This being said seeing a specialist in the US and Japan is vastly different For

This being said seeing a specialist in the us and

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This being said seeing a specialist in the US and Japan is vastly different. For a patient in the US to see a specialist requires a referral from a general practitioner or primary care provider. There is usually a long wait as in specialist are hard to get into and require insurance approval. Also, in the US the government puts stipulations on what they deem
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5 necessary for a person to do or try before seeing a certain specialist. Japan on the contrary, allows its citizens to see any specialist they desire with no restrictions on pre-authorizations or stipulations. If a person in Japan feels they can figure out what they need they are allowed to go to whom they prefer and, in most cases, can be seen that day as a walk-in patient (TransferWise, 2017). A2C: COVERAGE FOR PREEXISTING CONDITIONS Surprisingly coverage for preexisting health conditions are similar in the United States and Japan. In both countries law states that no one can be turned down or refused treatment to preexisting health conditions or economic status. In Japan this law is straight forward and there are not any exceptions. In the United States there is a grandfathered clause that states if you purchased a grandfathered individual health insurance policy for yourself or your family on or before March 23, 2010 that has not been changed in any specific way that reduces benefits or increase costs to consumers then the pre-existing coverage rule does not apply. Meaning that person would not receive preexisting coverage and would then rely on the grandfathered health insurance (HHS Office, 2017). A3: FINANCE IMPLICATIONS FOR HEALTHCARE DELIVERY As mentioned above the Affordable Care Act was put into place while President Obama was in office. While there have been some who have benefited from this act there have also been significant impacts for many patients in the United States. Of these impacts there has been rising premiums. Premiums have been increased anywhere from 11.3 percent to 13.8 percent depending on what plan an individual carry. Another financial implication that has impacted the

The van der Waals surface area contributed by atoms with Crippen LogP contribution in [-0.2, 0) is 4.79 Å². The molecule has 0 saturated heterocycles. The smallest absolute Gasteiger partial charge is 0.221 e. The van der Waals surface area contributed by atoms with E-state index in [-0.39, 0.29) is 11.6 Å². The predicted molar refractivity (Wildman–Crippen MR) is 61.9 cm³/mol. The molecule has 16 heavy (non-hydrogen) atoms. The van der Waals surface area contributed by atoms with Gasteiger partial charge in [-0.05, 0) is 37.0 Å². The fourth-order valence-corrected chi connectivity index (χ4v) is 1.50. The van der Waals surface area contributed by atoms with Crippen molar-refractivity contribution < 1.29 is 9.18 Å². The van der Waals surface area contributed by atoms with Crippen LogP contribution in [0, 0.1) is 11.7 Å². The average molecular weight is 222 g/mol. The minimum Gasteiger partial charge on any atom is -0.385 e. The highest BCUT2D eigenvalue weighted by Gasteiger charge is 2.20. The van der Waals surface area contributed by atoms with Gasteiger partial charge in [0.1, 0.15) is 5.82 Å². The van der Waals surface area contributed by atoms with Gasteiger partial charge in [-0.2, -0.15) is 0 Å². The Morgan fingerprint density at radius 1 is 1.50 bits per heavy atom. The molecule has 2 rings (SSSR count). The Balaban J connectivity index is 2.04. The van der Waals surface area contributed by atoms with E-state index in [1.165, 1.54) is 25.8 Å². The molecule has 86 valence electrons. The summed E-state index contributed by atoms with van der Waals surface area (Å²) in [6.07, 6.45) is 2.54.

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6 US is rising deductibles. Meaning a patient has to meet a higher financial standard before the insurance will kick in and help with a percentage of the remaining cost. Both rising premiums and rising deductibles have led to the shift of taxpayers picking up the bill for those cost increases and lower income families paying less. One financial positive regarding Americans is the requirement for health payers to fully cover preventive services such as mammograms and immunizations.
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